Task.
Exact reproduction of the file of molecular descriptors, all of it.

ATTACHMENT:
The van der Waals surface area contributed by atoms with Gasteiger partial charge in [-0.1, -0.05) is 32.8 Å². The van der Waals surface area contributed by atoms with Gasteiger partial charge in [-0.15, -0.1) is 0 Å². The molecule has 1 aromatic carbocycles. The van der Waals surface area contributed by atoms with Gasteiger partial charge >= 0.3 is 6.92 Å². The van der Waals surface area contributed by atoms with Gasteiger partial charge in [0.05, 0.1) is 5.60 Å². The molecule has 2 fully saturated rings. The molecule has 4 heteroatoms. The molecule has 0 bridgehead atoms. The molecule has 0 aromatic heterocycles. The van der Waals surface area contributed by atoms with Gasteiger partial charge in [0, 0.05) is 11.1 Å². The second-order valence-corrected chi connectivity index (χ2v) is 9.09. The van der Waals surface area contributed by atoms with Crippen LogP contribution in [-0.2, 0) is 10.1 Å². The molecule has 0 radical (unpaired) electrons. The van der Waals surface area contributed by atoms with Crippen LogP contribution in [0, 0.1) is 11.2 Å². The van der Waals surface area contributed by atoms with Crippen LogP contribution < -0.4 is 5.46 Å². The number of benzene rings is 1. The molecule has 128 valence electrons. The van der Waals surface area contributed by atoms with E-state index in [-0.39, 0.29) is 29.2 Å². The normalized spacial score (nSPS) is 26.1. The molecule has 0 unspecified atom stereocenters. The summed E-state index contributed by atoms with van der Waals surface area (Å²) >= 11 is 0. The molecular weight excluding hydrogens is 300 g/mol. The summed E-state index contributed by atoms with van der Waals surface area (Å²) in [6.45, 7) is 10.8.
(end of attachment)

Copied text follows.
The van der Waals surface area contributed by atoms with Gasteiger partial charge in [-0.1, -0.05) is 32.8 Å². The van der Waals surface area contributed by atoms with Gasteiger partial charge in [-0.15, -0.1) is 0 Å². The molecule has 1 aromatic carbocycles. The van der Waals surface area contributed by atoms with Gasteiger partial charge >= 0.3 is 6.92 Å². The van der Waals surface area contributed by atoms with Gasteiger partial charge in [0.05, 0.1) is 5.60 Å². The molecule has 2 fully saturated rings. The molecule has 4 heteroatoms. The molecule has 0 bridgehead atoms. The molecule has 0 aromatic heterocycles. The van der Waals surface area contributed by atoms with Gasteiger partial charge in [0, 0.05) is 11.1 Å². The second-order valence-corrected chi connectivity index (χ2v) is 9.09. The van der Waals surface area contributed by atoms with Crippen LogP contribution in [-0.2, 0) is 10.1 Å². The molecule has 0 radical (unpaired) electrons. The van der Waals surface area contributed by atoms with Crippen LogP contribution in [0, 0.1) is 11.2 Å². The van der Waals surface area contributed by atoms with Crippen LogP contribution < -0.4 is 5.46 Å². The number of benzene rings is 1. The molecule has 128 valence electrons. The van der Waals surface area contributed by atoms with E-state index in [-0.39, 0.29) is 29.2 Å². The normalized spacial score (nSPS) is 26.1. The molecule has 0 unspecified atom stereocenters. The summed E-state index contributed by atoms with van der Waals surface area (Å²) >= 11 is 0. The molecular weight excluding hydrogens is 300 g/mol. The summed E-state index contributed by atoms with van der Waals surface area (Å²) in [6.45, 7) is 10.8.